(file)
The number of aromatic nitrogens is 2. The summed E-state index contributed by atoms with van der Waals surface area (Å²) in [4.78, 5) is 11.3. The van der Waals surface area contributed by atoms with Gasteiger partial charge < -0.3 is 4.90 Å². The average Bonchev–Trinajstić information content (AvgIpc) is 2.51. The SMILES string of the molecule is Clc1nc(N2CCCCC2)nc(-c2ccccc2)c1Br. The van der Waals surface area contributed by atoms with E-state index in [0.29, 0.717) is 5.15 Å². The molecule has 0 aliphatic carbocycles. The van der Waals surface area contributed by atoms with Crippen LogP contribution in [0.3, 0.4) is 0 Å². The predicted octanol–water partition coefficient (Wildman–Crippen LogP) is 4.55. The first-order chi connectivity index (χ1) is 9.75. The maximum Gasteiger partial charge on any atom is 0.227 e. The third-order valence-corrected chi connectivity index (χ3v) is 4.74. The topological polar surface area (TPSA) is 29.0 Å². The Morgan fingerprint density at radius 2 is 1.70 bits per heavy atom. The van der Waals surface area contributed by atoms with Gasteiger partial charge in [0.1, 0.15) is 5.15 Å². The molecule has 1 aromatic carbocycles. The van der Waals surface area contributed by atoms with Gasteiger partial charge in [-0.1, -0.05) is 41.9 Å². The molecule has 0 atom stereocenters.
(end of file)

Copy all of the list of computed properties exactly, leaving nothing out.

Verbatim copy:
The number of aromatic nitrogens is 2. The summed E-state index contributed by atoms with van der Waals surface area (Å²) in [4.78, 5) is 11.3. The van der Waals surface area contributed by atoms with Gasteiger partial charge < -0.3 is 4.90 Å². The average Bonchev–Trinajstić information content (AvgIpc) is 2.51. The SMILES string of the molecule is Clc1nc(N2CCCCC2)nc(-c2ccccc2)c1Br. The van der Waals surface area contributed by atoms with E-state index in [0.29, 0.717) is 5.15 Å². The molecule has 0 aliphatic carbocycles. The van der Waals surface area contributed by atoms with Crippen LogP contribution in [0.3, 0.4) is 0 Å². The predicted octanol–water partition coefficient (Wildman–Crippen LogP) is 4.55. The first-order chi connectivity index (χ1) is 9.75. The maximum Gasteiger partial charge on any atom is 0.227 e. The third-order valence-corrected chi connectivity index (χ3v) is 4.74. The topological polar surface area (TPSA) is 29.0 Å². The Morgan fingerprint density at radius 2 is 1.70 bits per heavy atom. The van der Waals surface area contributed by atoms with Gasteiger partial charge in [0.1, 0.15) is 5.15 Å². The molecule has 1 aromatic carbocycles. The van der Waals surface area contributed by atoms with Gasteiger partial charge in [-0.1, -0.05) is 41.9 Å². The molecule has 0 atom stereocenters.